Originally Posted by chicagojohn
When you're fishing streamers in Arkansas during the winter, what kind of sink tip & sink rate (ips) do you use?
Sorry for the late reply- I don't use anything but a floating line on these rivers as I don't fish them during generation. Mainly because I don't have a boat but also because of my close proximity, flexible personal schedule and several rivers to choose from- I don't have to go if the water is on, I just somewhere else.
A river in particular is the North Fork of the White in south central Missouri. This spring fed river is almost western-like it it's size and speed and while it does not offer the massive trout per mile as it's stretch in Arkansas (Norfork) it is free flowing and not subject to the whims of the Southwest Power Administration. The rainbows in the North Fork are wild fish rich with the genetics of McCloud rainbows, indeed a stunningly colored fish.
Now, all that said I do carry a couple of Rio sink leaders in a 10 or 12 foot length. The one that is most compatible with my 10ft 5 weight Sage is the 3.6ips. I have one that is over 5ips but casting that one anything under a 7 weight seriously sucks. When I fish down to the deep tailouts and I am feeling either desperate or industrious I'll rig up the sink leader and start probing the depths. But in nearly all cases I am catching loads of quality fish with a bead head wooly ranging from a size 6 to 14 with a smaller soft hackle dropper trailing about 18-20 inches behind.
Depending on whether I'm on the White or Norfork will usually dictate the size of both of the flies. The waters I fish on the White are more turbulent making the standard rig a 6 or 8 wooly and a 14 soft hackle. Yesterday on the Norfork a 14 wooly and a 20 soft hackle was deadly with a near 50/50 split on soft hackle to wooly takes.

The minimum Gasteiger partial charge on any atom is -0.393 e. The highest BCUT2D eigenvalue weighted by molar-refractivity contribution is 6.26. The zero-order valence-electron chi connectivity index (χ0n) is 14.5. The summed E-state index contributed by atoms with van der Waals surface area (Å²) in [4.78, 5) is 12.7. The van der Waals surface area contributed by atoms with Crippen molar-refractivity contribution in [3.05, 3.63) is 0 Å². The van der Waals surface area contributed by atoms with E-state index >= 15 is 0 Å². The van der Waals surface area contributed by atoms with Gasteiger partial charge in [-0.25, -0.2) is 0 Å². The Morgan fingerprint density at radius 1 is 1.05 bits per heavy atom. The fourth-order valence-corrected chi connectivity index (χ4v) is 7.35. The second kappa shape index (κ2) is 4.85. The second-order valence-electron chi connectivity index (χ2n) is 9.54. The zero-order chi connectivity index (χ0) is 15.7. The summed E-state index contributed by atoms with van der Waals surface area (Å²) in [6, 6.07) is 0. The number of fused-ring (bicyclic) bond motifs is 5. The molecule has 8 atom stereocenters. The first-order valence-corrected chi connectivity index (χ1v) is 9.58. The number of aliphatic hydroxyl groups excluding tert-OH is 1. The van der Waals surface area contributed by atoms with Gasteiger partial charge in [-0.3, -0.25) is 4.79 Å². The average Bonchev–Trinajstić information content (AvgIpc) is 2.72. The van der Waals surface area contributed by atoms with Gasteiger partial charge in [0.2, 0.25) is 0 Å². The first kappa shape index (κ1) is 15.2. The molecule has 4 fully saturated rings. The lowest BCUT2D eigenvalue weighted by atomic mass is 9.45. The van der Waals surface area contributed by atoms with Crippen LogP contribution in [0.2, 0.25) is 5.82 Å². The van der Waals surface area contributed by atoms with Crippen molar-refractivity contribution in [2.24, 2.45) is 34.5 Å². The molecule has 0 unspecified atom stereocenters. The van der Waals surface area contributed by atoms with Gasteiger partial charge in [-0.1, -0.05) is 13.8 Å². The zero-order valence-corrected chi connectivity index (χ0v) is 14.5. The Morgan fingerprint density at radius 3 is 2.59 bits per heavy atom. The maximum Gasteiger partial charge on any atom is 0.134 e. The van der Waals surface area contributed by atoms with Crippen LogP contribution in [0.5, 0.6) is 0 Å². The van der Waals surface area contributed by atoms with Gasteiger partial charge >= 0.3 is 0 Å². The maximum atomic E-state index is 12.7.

Back to the sink tip/boat/high water condition. While this is not my preferred method it can be quite productive. Seven weights 5.5ips sink leaders and husky sized streamers, even articulated ones fished to the bank and visible structure produce some big fish. It is very exciting to see a brown the size of your leg shoot out from a log jam after a five inch white or black leech. Over the next week I will be perched atop my dad's 22ft bass boat drift fishing the upper parts of Lake Taneycomo (part of the White River) for trophy browns. I'm sure this will be a blast but like salmon fishing I don't think I will want a steady diet of it.
---------- Post added at 06:39 AM ---------- Previous post was at 06:38 AM ----------
Originally Posted by jimbojo
Here in Albuquerque we have a couple of ponds off of the Rio Grande that are stocked with Rainbows in the Winter. The catch and release pond has fish from 10" to 30", I have never fished it before but I plan on being down there pretty regular this winter. I will post some pics soon.
Hey Jimbo! My cousin lives in Rio Rancho, I couldn't pick him out of a line up but he lives there....
---------- Post added at 06:48 AM ---------- Previous post was at 06:39 AM ----------
PS- a 70mph drift boat is a good time
Heck, I might even grow to like the whole high water gig and score me a river boat